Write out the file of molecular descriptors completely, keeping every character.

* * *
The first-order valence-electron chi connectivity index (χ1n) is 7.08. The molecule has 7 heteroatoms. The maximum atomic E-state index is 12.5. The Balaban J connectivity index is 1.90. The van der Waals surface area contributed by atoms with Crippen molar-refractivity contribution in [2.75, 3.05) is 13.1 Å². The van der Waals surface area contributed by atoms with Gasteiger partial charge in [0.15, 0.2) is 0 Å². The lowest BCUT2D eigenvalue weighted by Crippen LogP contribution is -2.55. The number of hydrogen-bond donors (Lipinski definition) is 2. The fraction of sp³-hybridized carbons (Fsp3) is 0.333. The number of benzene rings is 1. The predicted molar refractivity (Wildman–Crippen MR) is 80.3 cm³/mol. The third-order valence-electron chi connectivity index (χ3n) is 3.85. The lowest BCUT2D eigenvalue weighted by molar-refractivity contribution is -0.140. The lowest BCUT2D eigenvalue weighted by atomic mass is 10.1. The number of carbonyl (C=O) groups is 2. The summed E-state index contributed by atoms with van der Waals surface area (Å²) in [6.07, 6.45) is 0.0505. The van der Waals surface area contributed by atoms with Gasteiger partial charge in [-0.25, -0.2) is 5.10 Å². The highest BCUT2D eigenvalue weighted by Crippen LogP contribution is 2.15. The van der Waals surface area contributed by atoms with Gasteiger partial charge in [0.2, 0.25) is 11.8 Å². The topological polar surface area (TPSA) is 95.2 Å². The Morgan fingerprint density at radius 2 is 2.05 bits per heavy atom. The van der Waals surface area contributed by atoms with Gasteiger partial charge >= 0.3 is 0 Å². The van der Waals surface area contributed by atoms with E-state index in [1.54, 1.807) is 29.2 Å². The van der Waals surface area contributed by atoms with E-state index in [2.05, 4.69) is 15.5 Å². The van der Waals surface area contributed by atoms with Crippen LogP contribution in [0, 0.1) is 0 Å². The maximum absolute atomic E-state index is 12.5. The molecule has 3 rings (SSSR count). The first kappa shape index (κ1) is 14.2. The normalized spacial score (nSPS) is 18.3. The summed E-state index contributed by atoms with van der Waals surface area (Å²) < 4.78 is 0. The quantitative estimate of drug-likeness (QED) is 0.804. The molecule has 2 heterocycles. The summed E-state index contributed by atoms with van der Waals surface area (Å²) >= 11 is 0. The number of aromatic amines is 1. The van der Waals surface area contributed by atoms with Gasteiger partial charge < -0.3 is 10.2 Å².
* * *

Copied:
The first-order valence-electron chi connectivity index (χ1n) is 7.08. The molecule has 7 heteroatoms. The maximum atomic E-state index is 12.5. The Balaban J connectivity index is 1.90. The van der Waals surface area contributed by atoms with Crippen molar-refractivity contribution in [2.75, 3.05) is 13.1 Å². The van der Waals surface area contributed by atoms with Gasteiger partial charge in [0.15, 0.2) is 0 Å². The lowest BCUT2D eigenvalue weighted by Crippen LogP contribution is -2.55. The number of hydrogen-bond donors (Lipinski definition) is 2. The fraction of sp³-hybridized carbons (Fsp3) is 0.333. The number of benzene rings is 1. The predicted molar refractivity (Wildman–Crippen MR) is 80.3 cm³/mol. The third-order valence-electron chi connectivity index (χ3n) is 3.85. The lowest BCUT2D eigenvalue weighted by molar-refractivity contribution is -0.140. The lowest BCUT2D eigenvalue weighted by atomic mass is 10.1. The number of carbonyl (C=O) groups is 2. The summed E-state index contributed by atoms with van der Waals surface area (Å²) in [6.07, 6.45) is 0.0505. The van der Waals surface area contributed by atoms with Gasteiger partial charge in [-0.25, -0.2) is 5.10 Å². The highest BCUT2D eigenvalue weighted by Crippen LogP contribution is 2.15. The van der Waals surface area contributed by atoms with Gasteiger partial charge in [0.2, 0.25) is 11.8 Å². The topological polar surface area (TPSA) is 95.2 Å². The Morgan fingerprint density at radius 2 is 2.05 bits per heavy atom. The van der Waals surface area contributed by atoms with Gasteiger partial charge >= 0.3 is 0 Å². The van der Waals surface area contributed by atoms with E-state index in [1.54, 1.807) is 29.2 Å². The van der Waals surface area contributed by atoms with E-state index in [2.05, 4.69) is 15.5 Å². The van der Waals surface area contributed by atoms with Crippen LogP contribution in [0, 0.1) is 0 Å². The maximum absolute atomic E-state index is 12.5. The molecule has 3 rings (SSSR count). The first kappa shape index (κ1) is 14.2. The normalized spacial score (nSPS) is 18.3. The summed E-state index contributed by atoms with van der Waals surface area (Å²) < 4.78 is 0. The quantitative estimate of drug-likeness (QED) is 0.804. The molecule has 2 heterocycles. The summed E-state index contributed by atoms with van der Waals surface area (Å²) >= 11 is 0. The number of aromatic amines is 1. The van der Waals surface area contributed by atoms with Gasteiger partial charge < -0.3 is 10.2 Å².